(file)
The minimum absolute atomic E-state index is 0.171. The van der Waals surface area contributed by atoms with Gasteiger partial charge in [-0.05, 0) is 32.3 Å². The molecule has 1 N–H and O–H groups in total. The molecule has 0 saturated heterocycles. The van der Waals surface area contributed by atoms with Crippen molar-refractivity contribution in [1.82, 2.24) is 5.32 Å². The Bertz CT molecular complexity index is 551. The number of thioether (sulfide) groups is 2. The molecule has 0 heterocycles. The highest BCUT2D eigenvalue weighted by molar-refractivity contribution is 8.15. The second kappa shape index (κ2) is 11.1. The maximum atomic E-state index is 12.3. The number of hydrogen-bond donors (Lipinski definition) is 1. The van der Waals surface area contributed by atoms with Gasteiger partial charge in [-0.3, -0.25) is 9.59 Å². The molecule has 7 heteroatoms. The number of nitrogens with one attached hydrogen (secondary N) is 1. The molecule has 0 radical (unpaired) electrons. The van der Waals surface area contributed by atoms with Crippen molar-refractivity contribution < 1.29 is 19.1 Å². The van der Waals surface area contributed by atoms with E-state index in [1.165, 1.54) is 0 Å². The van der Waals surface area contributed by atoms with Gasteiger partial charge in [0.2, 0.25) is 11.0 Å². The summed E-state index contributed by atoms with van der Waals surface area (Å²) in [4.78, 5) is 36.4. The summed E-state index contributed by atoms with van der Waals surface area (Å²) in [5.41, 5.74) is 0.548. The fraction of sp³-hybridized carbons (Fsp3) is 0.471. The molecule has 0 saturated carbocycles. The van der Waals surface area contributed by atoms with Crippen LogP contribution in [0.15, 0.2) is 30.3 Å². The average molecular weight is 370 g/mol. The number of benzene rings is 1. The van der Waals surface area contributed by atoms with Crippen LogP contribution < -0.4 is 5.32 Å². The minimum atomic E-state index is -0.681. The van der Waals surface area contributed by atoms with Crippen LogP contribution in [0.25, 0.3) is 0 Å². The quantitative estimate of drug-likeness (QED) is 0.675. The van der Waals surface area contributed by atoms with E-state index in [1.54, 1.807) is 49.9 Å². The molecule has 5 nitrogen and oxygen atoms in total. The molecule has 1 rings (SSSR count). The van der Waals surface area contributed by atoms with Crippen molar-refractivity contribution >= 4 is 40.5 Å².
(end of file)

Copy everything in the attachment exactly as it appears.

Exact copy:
The minimum absolute atomic E-state index is 0.171. The van der Waals surface area contributed by atoms with Gasteiger partial charge in [-0.05, 0) is 32.3 Å². The molecule has 1 N–H and O–H groups in total. The molecule has 0 saturated heterocycles. The van der Waals surface area contributed by atoms with Crippen molar-refractivity contribution in [1.82, 2.24) is 5.32 Å². The Bertz CT molecular complexity index is 551. The number of thioether (sulfide) groups is 2. The molecule has 0 heterocycles. The highest BCUT2D eigenvalue weighted by molar-refractivity contribution is 8.15. The second kappa shape index (κ2) is 11.1. The maximum atomic E-state index is 12.3. The number of hydrogen-bond donors (Lipinski definition) is 1. The van der Waals surface area contributed by atoms with Gasteiger partial charge in [-0.3, -0.25) is 9.59 Å². The molecule has 7 heteroatoms. The number of nitrogens with one attached hydrogen (secondary N) is 1. The molecule has 0 radical (unpaired) electrons. The van der Waals surface area contributed by atoms with Crippen molar-refractivity contribution < 1.29 is 19.1 Å². The van der Waals surface area contributed by atoms with E-state index in [1.165, 1.54) is 0 Å². The van der Waals surface area contributed by atoms with Gasteiger partial charge in [0.2, 0.25) is 11.0 Å². The summed E-state index contributed by atoms with van der Waals surface area (Å²) in [4.78, 5) is 36.4. The summed E-state index contributed by atoms with van der Waals surface area (Å²) in [5.41, 5.74) is 0.548. The fraction of sp³-hybridized carbons (Fsp3) is 0.471. The molecule has 0 saturated carbocycles. The van der Waals surface area contributed by atoms with Crippen LogP contribution in [0.15, 0.2) is 30.3 Å². The average molecular weight is 370 g/mol. The number of benzene rings is 1. The van der Waals surface area contributed by atoms with Crippen LogP contribution < -0.4 is 5.32 Å². The minimum atomic E-state index is -0.681. The van der Waals surface area contributed by atoms with Crippen LogP contribution in [0.25, 0.3) is 0 Å². The quantitative estimate of drug-likeness (QED) is 0.675. The van der Waals surface area contributed by atoms with E-state index in [1.54, 1.807) is 49.9 Å². The molecule has 5 nitrogen and oxygen atoms in total. The molecule has 1 rings (SSSR count). The van der Waals surface area contributed by atoms with Crippen molar-refractivity contribution >= 4 is 40.5 Å².